Looking at new ways to potentially fund highways, the state will start collecting data on the mileage driven by motorists with vehicles registered in Nevada.
The Nevada Department of Motor Vehicles announced Aug. 22 that starting Oct. 1, it will require odometer readings when motorists register their vehicles, whether it’s at the time of an original registration, renewal or a vehicle sale.
It’s part of a pilot program established by Assembly Bill 483, which was passed during this year’s legislative session.
Data from odometer readings will be used to compile reports of total miles driven for the Legislature. There are no fees, taxes or fines associated with the pilot program, which runs through Dec. 31, 2026.
Assembly Bill 401, which didn’t make it through this year’s session, would have allowed the DMV to tax drivers of light-duty vehicles based on the miles they drive. The money would have gone to the state highway fund.
DMV spokesman Kevin Malone said the intent of the pilot program is to give the Legislature data on the total miles traveled to aid lawmakers in making decisions. Included is the possibility of basing revenue collection on the annual miles traveled by each registered vehicle in the state in the future.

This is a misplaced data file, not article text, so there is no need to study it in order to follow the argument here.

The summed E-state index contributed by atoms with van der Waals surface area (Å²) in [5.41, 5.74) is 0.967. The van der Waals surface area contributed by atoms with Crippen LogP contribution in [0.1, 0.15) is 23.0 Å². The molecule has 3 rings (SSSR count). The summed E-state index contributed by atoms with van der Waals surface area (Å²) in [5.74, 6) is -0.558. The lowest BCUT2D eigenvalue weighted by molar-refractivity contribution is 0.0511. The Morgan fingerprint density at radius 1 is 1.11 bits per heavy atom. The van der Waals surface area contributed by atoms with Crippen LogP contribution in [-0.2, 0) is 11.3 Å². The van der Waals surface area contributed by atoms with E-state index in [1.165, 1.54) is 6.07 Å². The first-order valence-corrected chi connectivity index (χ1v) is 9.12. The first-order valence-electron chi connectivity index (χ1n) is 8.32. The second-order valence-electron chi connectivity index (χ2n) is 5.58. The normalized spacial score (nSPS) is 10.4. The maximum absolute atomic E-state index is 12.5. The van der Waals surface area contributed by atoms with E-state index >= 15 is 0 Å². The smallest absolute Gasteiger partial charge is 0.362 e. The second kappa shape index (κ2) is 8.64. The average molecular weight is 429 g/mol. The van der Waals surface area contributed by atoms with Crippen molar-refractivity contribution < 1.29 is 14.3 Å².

To alleviate the impact the data collection might have, the DMV will use odometer readings gathered during emissions tests performed ahead of registrations in Clark and Washoe counties.
Vehicle owners must submit odometer readings on all other cars, trucks, buses and recreational vehicles of any size or fuel type, including electric vehicles and vehicles in rural areas. Motorcycles and mopeds are exempt, as are certain other vehicles such as farm vehicles.
“We’re making the process as efficient as possible,” DMV Director Julie Butler said in a statement. “Just remember to write down your mileage before you get started. The DMV’s online services and kiosks will accept readings and we encourage everyone to continue using them.”
The DMV is drafting regulations that will govern the exact procedures for collecting readings.
For those who want more information on the pilot program, a public workshop will be held from 8:30 a.m. to 12:30 p.m. Sept. 3 at the Nevada Legislative Building in Carson City. Videoconferencing will be available at the Grant Sawyer Building in Las Vegas and the Great Basin College in Elko.
What they’re saying
Here’s some reaction received on our Facebook page to the DMV’s announcement:
“NO!!!! Absolutely NOT!!!! As a FREE American I am allowed to go anywhere within these States without being monitored or tracked.”
— Jim Finaldi
“Big Brother wants to keep a closer eye on us. Eventually they will restrict our driving by limiting how many miles a year we can drive which will limit the distances we can travel, etc.”
— Ken Jones
“More and more like California. Big brother state.”
— Luis Fer Cabrera
“Sorry, driving on public roads is a privilege, not a right”
— Mitch J. Pasztor
“Well , something else for complainers to complain about.”
— Jeanette Wardwell
See more on the Facebook page of the Pahrump Valley Times